International where she was senior vice-president, communications -

began the task of streamlining the agencies and has since appointed GCI

to co-ordinate all activity in Europe and North America. A similar

process has taken place in the Asia-Pacific and Latin America

markets.



Much like other global corporations, BA hopes that by consolidating its

PR agency relationships, it will increase the consistency of its brand

communications across key markets. ’I believe that with a network of

wholly owned or specially picked agencies you can achieve greater

communication benefits,’ says Tingstrom. ’I came in to sort out the

company’s international PR and to make it more commercially

focused.’



However, she - like Procter & Gamble’s Suzanne Peters - questions

whether any one agency can deliver a truly global service. ’It is very

difficult to get a consistent global service from any one agency,’ she

says.



Instead, this year has seen BA appoint a lead agency across each market

to co-ordinate activity. Tingstrom stresses that this arrangement can

only be successful when there is complete trust between client and

agency and the two work in close partnership.



’You have to talk regularly and be honest. I want an agency which will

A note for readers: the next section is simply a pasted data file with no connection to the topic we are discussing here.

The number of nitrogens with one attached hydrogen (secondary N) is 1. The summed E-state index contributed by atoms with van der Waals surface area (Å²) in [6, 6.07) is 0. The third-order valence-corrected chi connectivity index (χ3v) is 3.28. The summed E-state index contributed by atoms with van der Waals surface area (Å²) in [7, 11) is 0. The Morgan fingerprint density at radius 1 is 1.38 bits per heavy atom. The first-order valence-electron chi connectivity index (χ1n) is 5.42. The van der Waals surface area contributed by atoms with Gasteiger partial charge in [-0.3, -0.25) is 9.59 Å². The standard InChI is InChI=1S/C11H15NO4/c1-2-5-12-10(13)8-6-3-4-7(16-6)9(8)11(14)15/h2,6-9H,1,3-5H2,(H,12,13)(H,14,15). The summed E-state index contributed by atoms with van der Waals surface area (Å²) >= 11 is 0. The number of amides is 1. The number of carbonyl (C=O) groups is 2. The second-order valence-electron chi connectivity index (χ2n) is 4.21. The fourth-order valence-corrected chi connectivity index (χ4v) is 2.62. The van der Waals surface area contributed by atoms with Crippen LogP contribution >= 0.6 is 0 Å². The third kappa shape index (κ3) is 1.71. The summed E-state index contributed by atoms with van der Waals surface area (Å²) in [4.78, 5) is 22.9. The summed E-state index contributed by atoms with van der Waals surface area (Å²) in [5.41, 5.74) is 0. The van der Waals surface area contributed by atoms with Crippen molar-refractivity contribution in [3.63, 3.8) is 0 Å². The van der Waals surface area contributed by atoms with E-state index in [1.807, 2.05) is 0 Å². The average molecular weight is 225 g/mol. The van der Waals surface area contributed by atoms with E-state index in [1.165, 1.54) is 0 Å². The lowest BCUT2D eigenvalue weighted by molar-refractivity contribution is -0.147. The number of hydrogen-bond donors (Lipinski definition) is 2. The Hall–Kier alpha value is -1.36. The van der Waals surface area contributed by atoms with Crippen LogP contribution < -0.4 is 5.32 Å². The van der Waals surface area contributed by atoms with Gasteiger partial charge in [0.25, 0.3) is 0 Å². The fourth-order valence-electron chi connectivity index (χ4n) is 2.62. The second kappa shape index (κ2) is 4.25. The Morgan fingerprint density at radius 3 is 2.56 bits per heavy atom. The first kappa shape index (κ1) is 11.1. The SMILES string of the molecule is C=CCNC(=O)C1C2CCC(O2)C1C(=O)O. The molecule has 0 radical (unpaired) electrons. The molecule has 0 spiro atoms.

stand up to me and say when it doesn’t think something we have suggested

is going to work,’ she says.



Tingstrom singles out BA’s sponsorship of the London Eye wheel and the

launch of its ’lounge in the sky’ initiative for the airline’s Club

World passengers, as two recent events which generated good PR

opportunities.



’London Eye worked extremely well around the world in terms of positive

PR,’ she says.



Despite Virgin’s attempt to debunk BA’s London Eye sponsorship by

floating a balloon above it carrying the words ’BA can’t get it up’ when

it was running behind schedule, research last month by CIA Media Lab

revealed that at least 3.8 million Britons - almost double the

operator’s target - plan to take the ride next year.



For major initiatives such as this, Tingstrom stresses the importance of

including the PR function in the strategy as early as possible. ’It is

important that advertising and PR agencies work closely and as part of

the same team. Having a PR expert up front works because PR agencies

think in terms of the headline.’





PROCTER & GAMBLE



Procter & Gamble products are sold in 140 countries around the world,

reaching about five billion customers, so it’s little wonder that its

global PR strategy is well developed.



One year ago, P&G reorganised its business into Global Business Units,

covering areas such as beauty and hair care, paper products and laundry

and cleaning. Each unit is responsible for brand equity and profit,

which includes marketing and PR strategy.



Suzanne Peters is director of public affairs for beauty care for eastern

and western Europe, and for hair care globally. That puts her in charge

of the public relations strategy for about 12 different brands. ’It

sounds complicated, but it’s actually very simple,’ says Peters, who has